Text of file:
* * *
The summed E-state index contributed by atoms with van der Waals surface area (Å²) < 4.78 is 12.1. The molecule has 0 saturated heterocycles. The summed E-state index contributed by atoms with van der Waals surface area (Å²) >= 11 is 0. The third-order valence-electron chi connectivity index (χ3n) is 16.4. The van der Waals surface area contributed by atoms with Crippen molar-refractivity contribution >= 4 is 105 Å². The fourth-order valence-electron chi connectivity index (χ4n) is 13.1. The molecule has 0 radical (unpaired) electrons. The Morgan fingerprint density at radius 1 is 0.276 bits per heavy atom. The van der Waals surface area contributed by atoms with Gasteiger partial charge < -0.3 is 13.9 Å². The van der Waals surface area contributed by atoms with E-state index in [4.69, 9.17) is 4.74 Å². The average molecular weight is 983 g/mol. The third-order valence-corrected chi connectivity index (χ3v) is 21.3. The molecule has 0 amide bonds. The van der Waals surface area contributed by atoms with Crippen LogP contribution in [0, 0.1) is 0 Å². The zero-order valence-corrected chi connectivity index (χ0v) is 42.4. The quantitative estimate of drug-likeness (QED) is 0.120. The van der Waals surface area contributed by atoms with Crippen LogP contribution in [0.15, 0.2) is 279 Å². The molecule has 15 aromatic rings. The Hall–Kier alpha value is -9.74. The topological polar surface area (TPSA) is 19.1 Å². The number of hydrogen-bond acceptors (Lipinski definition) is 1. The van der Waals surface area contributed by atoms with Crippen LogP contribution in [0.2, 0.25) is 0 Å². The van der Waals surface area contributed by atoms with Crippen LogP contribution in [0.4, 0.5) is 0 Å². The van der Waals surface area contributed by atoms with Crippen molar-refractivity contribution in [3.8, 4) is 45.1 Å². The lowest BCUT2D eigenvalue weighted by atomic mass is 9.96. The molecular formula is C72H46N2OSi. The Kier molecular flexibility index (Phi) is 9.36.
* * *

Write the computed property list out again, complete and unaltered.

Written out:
The summed E-state index contributed by atoms with van der Waals surface area (Å²) < 4.78 is 12.1. The molecule has 0 saturated heterocycles. The summed E-state index contributed by atoms with van der Waals surface area (Å²) >= 11 is 0. The third-order valence-electron chi connectivity index (χ3n) is 16.4. The van der Waals surface area contributed by atoms with Crippen molar-refractivity contribution >= 4 is 105 Å². The fourth-order valence-electron chi connectivity index (χ4n) is 13.1. The molecule has 0 radical (unpaired) electrons. The Morgan fingerprint density at radius 1 is 0.276 bits per heavy atom. The van der Waals surface area contributed by atoms with Gasteiger partial charge < -0.3 is 13.9 Å². The van der Waals surface area contributed by atoms with E-state index in [4.69, 9.17) is 4.74 Å². The average molecular weight is 983 g/mol. The third-order valence-corrected chi connectivity index (χ3v) is 21.3. The molecule has 0 amide bonds. The van der Waals surface area contributed by atoms with Crippen LogP contribution in [0, 0.1) is 0 Å². The zero-order valence-corrected chi connectivity index (χ0v) is 42.4. The quantitative estimate of drug-likeness (QED) is 0.120. The van der Waals surface area contributed by atoms with Crippen LogP contribution in [0.15, 0.2) is 279 Å². The molecule has 15 aromatic rings. The Hall–Kier alpha value is -9.74. The topological polar surface area (TPSA) is 19.1 Å². The number of hydrogen-bond acceptors (Lipinski definition) is 1. The van der Waals surface area contributed by atoms with Crippen LogP contribution in [0.2, 0.25) is 0 Å². The van der Waals surface area contributed by atoms with Crippen LogP contribution in [0.4, 0.5) is 0 Å². The van der Waals surface area contributed by atoms with Crippen molar-refractivity contribution in [3.8, 4) is 45.1 Å². The lowest BCUT2D eigenvalue weighted by atomic mass is 9.96. The molecular formula is C72H46N2OSi. The Kier molecular flexibility index (Phi) is 9.36.